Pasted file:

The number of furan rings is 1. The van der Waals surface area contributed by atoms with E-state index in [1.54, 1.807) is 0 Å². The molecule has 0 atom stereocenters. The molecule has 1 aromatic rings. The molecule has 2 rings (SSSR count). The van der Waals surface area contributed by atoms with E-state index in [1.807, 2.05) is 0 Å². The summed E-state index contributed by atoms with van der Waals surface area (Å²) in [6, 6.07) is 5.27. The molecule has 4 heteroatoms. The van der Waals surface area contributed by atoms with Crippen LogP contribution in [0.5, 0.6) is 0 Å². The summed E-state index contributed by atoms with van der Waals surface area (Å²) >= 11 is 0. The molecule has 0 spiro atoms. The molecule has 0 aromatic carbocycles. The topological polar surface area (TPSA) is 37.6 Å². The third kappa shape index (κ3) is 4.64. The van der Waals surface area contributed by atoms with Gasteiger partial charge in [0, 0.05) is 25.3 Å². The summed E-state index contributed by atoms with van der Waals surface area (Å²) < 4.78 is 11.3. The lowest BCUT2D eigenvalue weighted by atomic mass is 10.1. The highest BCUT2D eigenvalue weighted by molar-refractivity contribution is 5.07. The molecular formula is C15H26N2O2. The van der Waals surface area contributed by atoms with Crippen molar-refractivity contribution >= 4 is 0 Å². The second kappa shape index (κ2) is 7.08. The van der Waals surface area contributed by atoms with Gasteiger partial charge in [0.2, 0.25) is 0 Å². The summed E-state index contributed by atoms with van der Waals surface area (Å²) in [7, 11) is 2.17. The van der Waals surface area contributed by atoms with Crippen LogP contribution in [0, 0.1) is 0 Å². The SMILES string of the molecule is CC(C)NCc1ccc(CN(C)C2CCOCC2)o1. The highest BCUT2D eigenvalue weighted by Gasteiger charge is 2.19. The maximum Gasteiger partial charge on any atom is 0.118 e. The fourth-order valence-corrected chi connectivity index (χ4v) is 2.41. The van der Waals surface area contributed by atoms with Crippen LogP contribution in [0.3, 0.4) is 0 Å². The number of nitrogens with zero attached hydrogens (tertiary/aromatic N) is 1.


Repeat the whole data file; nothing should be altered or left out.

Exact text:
The number of furan rings is 1. The van der Waals surface area contributed by atoms with E-state index in [1.54, 1.807) is 0 Å². The molecule has 0 atom stereocenters. The molecule has 1 aromatic rings. The molecule has 2 rings (SSSR count). The van der Waals surface area contributed by atoms with E-state index in [1.807, 2.05) is 0 Å². The summed E-state index contributed by atoms with van der Waals surface area (Å²) in [6, 6.07) is 5.27. The molecule has 4 heteroatoms. The van der Waals surface area contributed by atoms with Crippen LogP contribution in [0.5, 0.6) is 0 Å². The summed E-state index contributed by atoms with van der Waals surface area (Å²) >= 11 is 0. The molecule has 0 spiro atoms. The molecule has 0 aromatic carbocycles. The topological polar surface area (TPSA) is 37.6 Å². The third kappa shape index (κ3) is 4.64. The van der Waals surface area contributed by atoms with Gasteiger partial charge in [0, 0.05) is 25.3 Å². The summed E-state index contributed by atoms with van der Waals surface area (Å²) < 4.78 is 11.3. The lowest BCUT2D eigenvalue weighted by atomic mass is 10.1. The highest BCUT2D eigenvalue weighted by molar-refractivity contribution is 5.07. The molecular formula is C15H26N2O2. The van der Waals surface area contributed by atoms with Crippen molar-refractivity contribution >= 4 is 0 Å². The second kappa shape index (κ2) is 7.08. The van der Waals surface area contributed by atoms with Gasteiger partial charge in [0.2, 0.25) is 0 Å². The summed E-state index contributed by atoms with van der Waals surface area (Å²) in [7, 11) is 2.17. The van der Waals surface area contributed by atoms with Crippen LogP contribution in [0, 0.1) is 0 Å². The SMILES string of the molecule is CC(C)NCc1ccc(CN(C)C2CCOCC2)o1. The highest BCUT2D eigenvalue weighted by Gasteiger charge is 2.19. The maximum Gasteiger partial charge on any atom is 0.118 e. The fourth-order valence-corrected chi connectivity index (χ4v) is 2.41. The van der Waals surface area contributed by atoms with Crippen LogP contribution in [0.3, 0.4) is 0 Å². The number of nitrogens with zero attached hydrogens (tertiary/aromatic N) is 1.